Who Do We Vote For In This Election? A Mormon Running and Two Candidates From Polygamous Families

It is often overlooked that Obama is closer to polygamy than Mitt Romney. For President Obama’s father, it could be argued he was a polygamist.  Certainly his grandfather was and even his great-grandfather had married sisters, something that many people find sensational about our family. This is not publicized much of course, though the stereotype that Mormons are still a polygamous church run so strong that people are quick to make the link to Mitt Romney.

The fact of the matter is that neither of them are quick to talk about their family roots which is too bad. One thing that we have encouraged our children to do is embrace who they are and where they have come from, even if they don’t always agree with it. We are tied to our past generations in ways many of us don’t even understand. Our genetics, cultural leanings and values literally are rooted there.

Who do we support then for president. Many assume because Mitt Romney is Mormon we are solidly behind him, others because Obama has embraced gay rights that we should somehow be behind him. It is this and many other topics that I sat down with a reporter from BuzzFeed recently to discuss. McKay told me he comes from a Mormon family, and though his name is so uniquely associated with a old Mormon leader I assumed it to be his namesake, he said that was not where his name came from.

He normally covered Romney on the campaign trail, but since Mitt was on the road in Europe for the Olympics and doing a very bad job of making himself look good (One headlined dubbed him, “Mitt the Twit”) McKay decided to go back to his Utah roots and we discussed polygamy. I think he was a little surprised at some of my answers. In the end he wrote a good article. I have included a link here for the entire article and recommend you read it. He quotes me more at the end.  The article talks about the “polygamous moment” though, which I found humorous.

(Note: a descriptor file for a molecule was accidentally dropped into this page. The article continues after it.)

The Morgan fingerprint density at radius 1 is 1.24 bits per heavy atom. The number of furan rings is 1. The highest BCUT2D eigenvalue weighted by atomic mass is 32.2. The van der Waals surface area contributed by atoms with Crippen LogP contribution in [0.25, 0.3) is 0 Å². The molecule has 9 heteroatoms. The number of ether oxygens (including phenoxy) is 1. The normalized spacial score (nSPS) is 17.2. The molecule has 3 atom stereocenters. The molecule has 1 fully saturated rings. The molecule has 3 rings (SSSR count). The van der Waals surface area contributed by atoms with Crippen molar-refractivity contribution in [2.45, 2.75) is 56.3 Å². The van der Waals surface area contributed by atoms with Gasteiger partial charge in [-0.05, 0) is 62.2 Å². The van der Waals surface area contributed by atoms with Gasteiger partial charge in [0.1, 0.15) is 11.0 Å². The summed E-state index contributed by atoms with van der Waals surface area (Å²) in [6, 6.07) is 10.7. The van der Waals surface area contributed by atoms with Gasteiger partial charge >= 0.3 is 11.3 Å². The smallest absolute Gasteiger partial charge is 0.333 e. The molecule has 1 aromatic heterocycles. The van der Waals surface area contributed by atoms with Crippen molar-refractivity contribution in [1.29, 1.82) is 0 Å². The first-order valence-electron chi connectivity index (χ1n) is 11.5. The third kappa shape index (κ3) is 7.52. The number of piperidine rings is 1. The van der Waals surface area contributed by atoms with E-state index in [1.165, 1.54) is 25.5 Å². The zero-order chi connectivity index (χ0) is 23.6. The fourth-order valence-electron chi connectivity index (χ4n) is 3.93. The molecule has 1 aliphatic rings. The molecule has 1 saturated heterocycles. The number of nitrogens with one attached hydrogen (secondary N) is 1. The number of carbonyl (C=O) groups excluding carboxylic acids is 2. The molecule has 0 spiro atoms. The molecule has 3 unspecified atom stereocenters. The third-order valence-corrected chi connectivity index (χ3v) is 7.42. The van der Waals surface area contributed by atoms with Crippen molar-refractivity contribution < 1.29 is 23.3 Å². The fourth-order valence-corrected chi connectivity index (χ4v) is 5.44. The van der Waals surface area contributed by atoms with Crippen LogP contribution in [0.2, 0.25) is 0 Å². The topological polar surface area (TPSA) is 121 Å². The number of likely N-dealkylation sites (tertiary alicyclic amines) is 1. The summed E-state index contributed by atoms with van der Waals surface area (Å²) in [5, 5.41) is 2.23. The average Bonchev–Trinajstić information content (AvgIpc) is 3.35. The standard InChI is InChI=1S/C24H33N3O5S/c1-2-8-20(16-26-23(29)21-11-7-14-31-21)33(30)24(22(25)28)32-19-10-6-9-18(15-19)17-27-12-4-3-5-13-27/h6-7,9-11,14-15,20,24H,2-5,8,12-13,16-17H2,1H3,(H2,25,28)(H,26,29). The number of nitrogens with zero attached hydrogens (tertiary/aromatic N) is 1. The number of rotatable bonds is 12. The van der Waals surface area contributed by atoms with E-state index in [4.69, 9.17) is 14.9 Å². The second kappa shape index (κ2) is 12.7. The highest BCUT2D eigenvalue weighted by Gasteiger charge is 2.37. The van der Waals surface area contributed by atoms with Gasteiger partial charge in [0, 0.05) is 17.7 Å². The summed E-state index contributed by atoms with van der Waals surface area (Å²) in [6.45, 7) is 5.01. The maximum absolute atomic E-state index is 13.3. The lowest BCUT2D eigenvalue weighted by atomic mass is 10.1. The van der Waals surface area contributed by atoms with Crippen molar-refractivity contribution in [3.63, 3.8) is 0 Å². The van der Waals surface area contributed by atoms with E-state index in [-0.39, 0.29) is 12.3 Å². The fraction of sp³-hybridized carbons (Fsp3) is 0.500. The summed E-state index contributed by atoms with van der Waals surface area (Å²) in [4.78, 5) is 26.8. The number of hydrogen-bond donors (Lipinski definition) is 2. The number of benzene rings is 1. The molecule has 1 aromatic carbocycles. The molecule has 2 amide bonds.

ROCKY RIDGE, Utah — About 60 miles south of Salt Lake City, at the end of a long, winding, dirt road off the highway, a small cluster of houses sits at the foot of a desert mountain. The neighborhood landscape is littered with children’s things — plastic playground equipment, abandoned toys — and the backyards are covered in clotheslines, with denim shorts and Sunday dresses of all sizes hanging off them like ornaments.

But the houses themselves command the most attention. They look as if someone took a bunch of starter homes and glued them together with communal kitchens and shared garages. The structures’ aesthetics vary, from utilitarian ranches with unpainted decks to well-kept A-frames with manicured lawns. And virtually every structure is in a state of renovation, expanding and shape-shifting to make room for more beds, more groceries, more children — and more wives.

This is Rocky Ridge, Utah, one of the fastest-growing polygamist communes in the country, and an unlikely symbol of a genealogical subplot that links America’s two main presidential candidates. While neither Mitt Romney nor Barack Obama is keen to talk about it publicly, the family trees of both are rooted in polygamy, a practice that, for each candidate, has defined generations of family history.